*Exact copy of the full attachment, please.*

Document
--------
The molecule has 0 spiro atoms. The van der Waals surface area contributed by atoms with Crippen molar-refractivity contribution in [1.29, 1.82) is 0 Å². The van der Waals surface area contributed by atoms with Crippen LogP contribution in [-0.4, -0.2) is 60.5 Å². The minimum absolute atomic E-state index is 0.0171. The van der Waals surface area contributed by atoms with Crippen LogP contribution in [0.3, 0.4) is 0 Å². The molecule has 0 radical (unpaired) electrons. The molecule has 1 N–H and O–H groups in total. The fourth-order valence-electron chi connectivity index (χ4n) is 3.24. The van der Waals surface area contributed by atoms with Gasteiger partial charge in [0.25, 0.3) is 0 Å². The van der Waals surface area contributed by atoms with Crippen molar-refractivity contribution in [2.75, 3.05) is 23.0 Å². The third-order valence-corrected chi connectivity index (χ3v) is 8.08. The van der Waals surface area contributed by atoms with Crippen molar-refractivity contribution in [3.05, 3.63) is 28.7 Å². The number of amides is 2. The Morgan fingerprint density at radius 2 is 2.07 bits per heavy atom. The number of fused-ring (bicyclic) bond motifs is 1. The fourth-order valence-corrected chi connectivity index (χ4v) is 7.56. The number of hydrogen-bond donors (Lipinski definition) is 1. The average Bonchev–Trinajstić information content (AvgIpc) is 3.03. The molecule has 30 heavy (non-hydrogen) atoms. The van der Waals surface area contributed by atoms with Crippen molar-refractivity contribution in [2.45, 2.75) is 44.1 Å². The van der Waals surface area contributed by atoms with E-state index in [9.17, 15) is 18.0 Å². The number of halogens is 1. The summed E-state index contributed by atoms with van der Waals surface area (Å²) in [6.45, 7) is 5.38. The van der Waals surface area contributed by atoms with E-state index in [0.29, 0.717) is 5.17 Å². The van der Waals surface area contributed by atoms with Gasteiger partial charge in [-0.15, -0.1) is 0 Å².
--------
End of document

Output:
The molecule has 0 spiro atoms. The van der Waals surface area contributed by atoms with Crippen molar-refractivity contribution in [1.29, 1.82) is 0 Å². The van der Waals surface area contributed by atoms with Crippen LogP contribution in [-0.4, -0.2) is 60.5 Å². The minimum absolute atomic E-state index is 0.0171. The van der Waals surface area contributed by atoms with Crippen LogP contribution in [0.3, 0.4) is 0 Å². The molecule has 0 radical (unpaired) electrons. The molecule has 1 N–H and O–H groups in total. The fourth-order valence-electron chi connectivity index (χ4n) is 3.24. The van der Waals surface area contributed by atoms with Gasteiger partial charge in [0.25, 0.3) is 0 Å². The van der Waals surface area contributed by atoms with Crippen molar-refractivity contribution in [2.75, 3.05) is 23.0 Å². The third-order valence-corrected chi connectivity index (χ3v) is 8.08. The van der Waals surface area contributed by atoms with Crippen molar-refractivity contribution in [3.05, 3.63) is 28.7 Å². The number of amides is 2. The Morgan fingerprint density at radius 2 is 2.07 bits per heavy atom. The number of fused-ring (bicyclic) bond motifs is 1. The fourth-order valence-corrected chi connectivity index (χ4v) is 7.56. The number of hydrogen-bond donors (Lipinski definition) is 1. The average Bonchev–Trinajstić information content (AvgIpc) is 3.03. The molecule has 30 heavy (non-hydrogen) atoms. The van der Waals surface area contributed by atoms with Crippen molar-refractivity contribution in [2.45, 2.75) is 44.1 Å². The van der Waals surface area contributed by atoms with E-state index in [9.17, 15) is 18.0 Å². The number of halogens is 1. The summed E-state index contributed by atoms with van der Waals surface area (Å²) in [6.45, 7) is 5.38. The van der Waals surface area contributed by atoms with E-state index in [0.29, 0.717) is 5.17 Å². The van der Waals surface area contributed by atoms with Gasteiger partial charge in [-0.15, -0.1) is 0 Å².